The start of a new school year always reminds me of my older brother, Norman. He was one of those larger than life characters, who thought ordinary rules didn’t apply to him. Norman would invariably show up the first day of school not wearing a belt and his shirttail hanging out. Mr. Dant, the principal, would lurk by the front entrance just to throw Norman out, like the first baseball of the season.
Once Norman was kicked out of a physical education class because he was wearing purple gym shorts. School rules clearly stated that gym suits must conform to the school colors of green and white. No other colors were allowed. Outraged, that night Norman acquired a pair of green shorts and a white T-shirt. Never one to leave well enough alone, he painted large white polka dots on the green shorts and large green polka dots on the white T-shirt. He thought that technically he had won, but they threw him out of class anyway, citing the school rule about not creating a nuisance — that was one charge Norman could never beat. Norman and Mr. Dant locked horns for Norman’s entire four years of high school. I am not sure which one was happier at graduation.
My own educational career in Steeltown had an equally unpropitious beginning. Although I couldn’t stay within the lines very well, I enjoyed coloring the heavily line pictures of pumpkins and corn. I especially like the playground, even though they had reduced the monkey bars to half size, after a first grader fell and suffered a compound fracture of the arm. The playground had a large wet low area that would freeze over and kids could slide on it. Also everyone took pleasure in using the long cement banisters on both sides of the front steps as sliding boards.
Mrs. Cook was a kind kindergarten teacher and my fellow classmates, while not friendly, where at least not as unpleasant as my older brother. As the Christmas holidays approached, sliding on the playground mini-pond was excellent and some of my classmates even started talking to me. They seemed excited about Christmas and talk quickly turned to putting on a Christmas program — a nativity scene perhaps? I was told by some of the popular kids that I could even be a wise man.
Of course, I would need a costume — something like a bathrobe or maybe a blanket. I could pull it over my head and use it as a burnoose. I immediately told my mother about it and insisted that I get a blanket and some cord to wrap around my head. I was taking no chances in impressing my new buddies. Plans for the program were discussed every day and eventually a date was set for the big program– just a few days before Christmas break. On the appointed day I arrived at school with my cardboard box in hand, containing my blue blanket, some gold cord, and a small package wrapped in gold colored paper. As I put my stuff in the cloakroom I thought it was curious that no one else seemed to have brought anything — how could the show go on like this? In class Mrs. Cook asked me in front of the other children why I had brought a cardboard box to school. I said for the Christmas program of course. She asked ominously, “What program?” It was then I smelled a rat. Before I could say anything one of my new buddies said, “Look!! Terry brought a blanket to school. What you gonna do? Sleep in the cloakroom? This set off a flurry of laughter with a dozen kindergartners repeating, “Yeah, what you gonna do? Sleep in the cloakroom?”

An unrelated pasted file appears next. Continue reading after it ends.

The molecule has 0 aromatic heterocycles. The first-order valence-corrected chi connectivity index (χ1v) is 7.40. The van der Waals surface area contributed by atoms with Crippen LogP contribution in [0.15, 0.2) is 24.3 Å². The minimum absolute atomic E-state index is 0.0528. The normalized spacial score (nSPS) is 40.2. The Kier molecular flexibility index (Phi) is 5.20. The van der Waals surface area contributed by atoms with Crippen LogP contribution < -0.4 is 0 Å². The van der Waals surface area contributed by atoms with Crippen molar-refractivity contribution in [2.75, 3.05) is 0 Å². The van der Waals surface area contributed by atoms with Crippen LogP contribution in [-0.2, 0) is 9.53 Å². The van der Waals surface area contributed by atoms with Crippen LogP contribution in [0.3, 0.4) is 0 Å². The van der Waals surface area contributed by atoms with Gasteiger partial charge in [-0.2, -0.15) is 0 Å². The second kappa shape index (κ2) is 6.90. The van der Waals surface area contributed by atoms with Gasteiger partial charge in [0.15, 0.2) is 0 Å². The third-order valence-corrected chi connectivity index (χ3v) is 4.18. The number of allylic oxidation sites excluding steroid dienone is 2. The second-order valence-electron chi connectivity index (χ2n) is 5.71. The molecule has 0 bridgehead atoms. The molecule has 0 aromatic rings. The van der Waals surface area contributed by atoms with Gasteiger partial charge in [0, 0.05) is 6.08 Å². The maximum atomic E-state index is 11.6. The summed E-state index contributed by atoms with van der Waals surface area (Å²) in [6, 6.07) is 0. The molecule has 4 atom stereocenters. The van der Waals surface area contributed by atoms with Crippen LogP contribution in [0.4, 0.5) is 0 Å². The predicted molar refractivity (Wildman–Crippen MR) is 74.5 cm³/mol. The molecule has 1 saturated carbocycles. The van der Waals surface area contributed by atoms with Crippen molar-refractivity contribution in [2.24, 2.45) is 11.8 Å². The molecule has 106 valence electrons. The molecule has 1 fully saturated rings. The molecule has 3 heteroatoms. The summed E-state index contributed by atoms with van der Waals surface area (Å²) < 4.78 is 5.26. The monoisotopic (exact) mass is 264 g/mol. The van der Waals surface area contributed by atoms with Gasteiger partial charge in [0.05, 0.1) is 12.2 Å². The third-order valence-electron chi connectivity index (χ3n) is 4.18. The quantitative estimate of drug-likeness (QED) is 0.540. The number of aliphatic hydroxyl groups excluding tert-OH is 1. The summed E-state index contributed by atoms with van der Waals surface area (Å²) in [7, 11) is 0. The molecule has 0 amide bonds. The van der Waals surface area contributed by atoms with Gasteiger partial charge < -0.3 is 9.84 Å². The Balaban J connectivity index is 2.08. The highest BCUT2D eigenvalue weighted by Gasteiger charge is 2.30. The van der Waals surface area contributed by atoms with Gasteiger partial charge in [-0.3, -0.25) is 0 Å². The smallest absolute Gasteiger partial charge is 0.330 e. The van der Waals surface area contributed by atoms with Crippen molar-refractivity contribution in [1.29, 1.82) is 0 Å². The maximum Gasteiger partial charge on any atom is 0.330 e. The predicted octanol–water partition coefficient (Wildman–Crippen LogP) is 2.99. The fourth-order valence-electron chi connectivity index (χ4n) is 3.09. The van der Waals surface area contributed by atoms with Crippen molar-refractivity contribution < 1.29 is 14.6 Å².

I was mortified and not for the last time in Steeltown schools, I wished I was dead. The only redeeming aspect of this disaster was the fact that I had not actually worn the blanket to class, as I had originally planned.
Denying the obvious truth, I would still like to think it was not a total setup. Maybe it was just kid talk that got out of hand. Had I not want to be part of that crowd so bad, I might’ve be more curious why the teacher wasn’t involved in planning the program.
For the rest of the year I had to endure constant comments about sleeping in the cloakroom. Kindergarten was pretty much ruined for me and only the blessing of summer vacation gave any relief. Over the summer I almost managed to repress the whole sordid affair. I would not have been so carefree that summer, had I known that that I would have to face the meanest first grade teacher at Steeltown Elementary in a few months.
From the start first grade was nearly unbearable. My new teacher, the infamous Miss Cobb, obviously could not stand me or my extremely sloppy penmanship. She seemed to take it as some sort of personal insult. “What did you write this with? A dirty fingernail?” She would say. “This isn’t writing, this looks like chicken scratching.” I started missing the teasing about the cloak room.
In those primitive times, self-esteem hadn’t been invented yet, so no attention was paid to children’s pathetic little feelings. And with no rules about taking universal precautions, Miss Cobb was known to jerk intransigent pupils around her classroom by hooking her finger in their mouths and pulling on their cheeks like they were carp.
Towards the end of first grade I got in big trouble for accidentally smearing some grape jelly in a school library book. For a week I was subjected to a daily public castigation for my sloppiness, much to the amusement of my disloyal classmates. I thought the whole ugly incident had finally ended, when I gave a book report a few weeks later. I had read a picture book about a girl named Janet who lived on a farm. After relating the simple story and surviving a few tricky questions from Miss Cobb, the other pupils where then allowed ask questions and make comments. Much everyone’s delight, Charles, my so-called best friend, shouted out, “How much jelly did you feed her, Terry? Even then, I didn’t think I could take ten more years of this.